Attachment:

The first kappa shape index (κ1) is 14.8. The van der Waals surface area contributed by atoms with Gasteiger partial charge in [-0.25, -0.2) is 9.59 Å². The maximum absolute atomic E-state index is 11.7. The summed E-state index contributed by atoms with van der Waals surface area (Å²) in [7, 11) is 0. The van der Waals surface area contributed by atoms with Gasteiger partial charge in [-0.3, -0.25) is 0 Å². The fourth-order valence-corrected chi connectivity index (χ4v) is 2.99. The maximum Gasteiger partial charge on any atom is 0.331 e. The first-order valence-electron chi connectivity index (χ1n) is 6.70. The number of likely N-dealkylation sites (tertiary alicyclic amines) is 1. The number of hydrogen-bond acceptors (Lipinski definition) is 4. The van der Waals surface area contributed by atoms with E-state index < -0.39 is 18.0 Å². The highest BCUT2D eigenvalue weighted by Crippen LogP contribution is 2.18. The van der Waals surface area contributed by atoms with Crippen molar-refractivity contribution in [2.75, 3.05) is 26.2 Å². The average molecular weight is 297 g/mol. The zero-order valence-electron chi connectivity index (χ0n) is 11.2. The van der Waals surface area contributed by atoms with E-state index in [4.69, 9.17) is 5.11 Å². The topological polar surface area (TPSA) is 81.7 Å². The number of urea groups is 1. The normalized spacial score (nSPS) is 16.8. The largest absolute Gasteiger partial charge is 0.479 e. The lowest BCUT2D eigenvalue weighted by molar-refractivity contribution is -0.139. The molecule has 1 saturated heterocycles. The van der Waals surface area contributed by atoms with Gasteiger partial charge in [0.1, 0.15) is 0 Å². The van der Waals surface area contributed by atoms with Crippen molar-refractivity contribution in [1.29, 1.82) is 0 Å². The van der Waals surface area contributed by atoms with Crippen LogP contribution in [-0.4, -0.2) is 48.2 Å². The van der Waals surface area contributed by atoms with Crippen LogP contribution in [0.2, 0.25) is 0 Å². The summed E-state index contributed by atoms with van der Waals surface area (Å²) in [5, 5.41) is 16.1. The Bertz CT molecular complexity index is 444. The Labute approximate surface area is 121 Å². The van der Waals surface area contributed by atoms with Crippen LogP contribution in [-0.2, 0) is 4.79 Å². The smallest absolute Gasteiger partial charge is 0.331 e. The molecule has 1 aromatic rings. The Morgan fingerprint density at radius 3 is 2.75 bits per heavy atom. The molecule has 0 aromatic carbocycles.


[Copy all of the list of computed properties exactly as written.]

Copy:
The first kappa shape index (κ1) is 14.8. The van der Waals surface area contributed by atoms with Gasteiger partial charge in [-0.25, -0.2) is 9.59 Å². The maximum absolute atomic E-state index is 11.7. The summed E-state index contributed by atoms with van der Waals surface area (Å²) in [7, 11) is 0. The van der Waals surface area contributed by atoms with Gasteiger partial charge in [-0.3, -0.25) is 0 Å². The fourth-order valence-corrected chi connectivity index (χ4v) is 2.99. The maximum Gasteiger partial charge on any atom is 0.331 e. The first-order valence-electron chi connectivity index (χ1n) is 6.70. The number of likely N-dealkylation sites (tertiary alicyclic amines) is 1. The number of hydrogen-bond acceptors (Lipinski definition) is 4. The van der Waals surface area contributed by atoms with E-state index < -0.39 is 18.0 Å². The highest BCUT2D eigenvalue weighted by Crippen LogP contribution is 2.18. The van der Waals surface area contributed by atoms with Crippen molar-refractivity contribution in [2.75, 3.05) is 26.2 Å². The average molecular weight is 297 g/mol. The zero-order valence-electron chi connectivity index (χ0n) is 11.2. The van der Waals surface area contributed by atoms with E-state index in [4.69, 9.17) is 5.11 Å². The topological polar surface area (TPSA) is 81.7 Å². The number of urea groups is 1. The normalized spacial score (nSPS) is 16.8. The largest absolute Gasteiger partial charge is 0.479 e. The lowest BCUT2D eigenvalue weighted by molar-refractivity contribution is -0.139. The molecule has 1 saturated heterocycles. The van der Waals surface area contributed by atoms with Gasteiger partial charge in [0.1, 0.15) is 0 Å². The van der Waals surface area contributed by atoms with Crippen molar-refractivity contribution in [1.29, 1.82) is 0 Å². The van der Waals surface area contributed by atoms with Crippen LogP contribution in [-0.4, -0.2) is 48.2 Å². The van der Waals surface area contributed by atoms with Crippen LogP contribution in [0.2, 0.25) is 0 Å². The summed E-state index contributed by atoms with van der Waals surface area (Å²) in [5, 5.41) is 16.1. The Bertz CT molecular complexity index is 444. The Labute approximate surface area is 121 Å². The van der Waals surface area contributed by atoms with Crippen LogP contribution in [-0.2, 0) is 4.79 Å². The smallest absolute Gasteiger partial charge is 0.331 e. The molecule has 1 aromatic rings. The Morgan fingerprint density at radius 3 is 2.75 bits per heavy atom. The molecule has 0 aromatic carbocycles.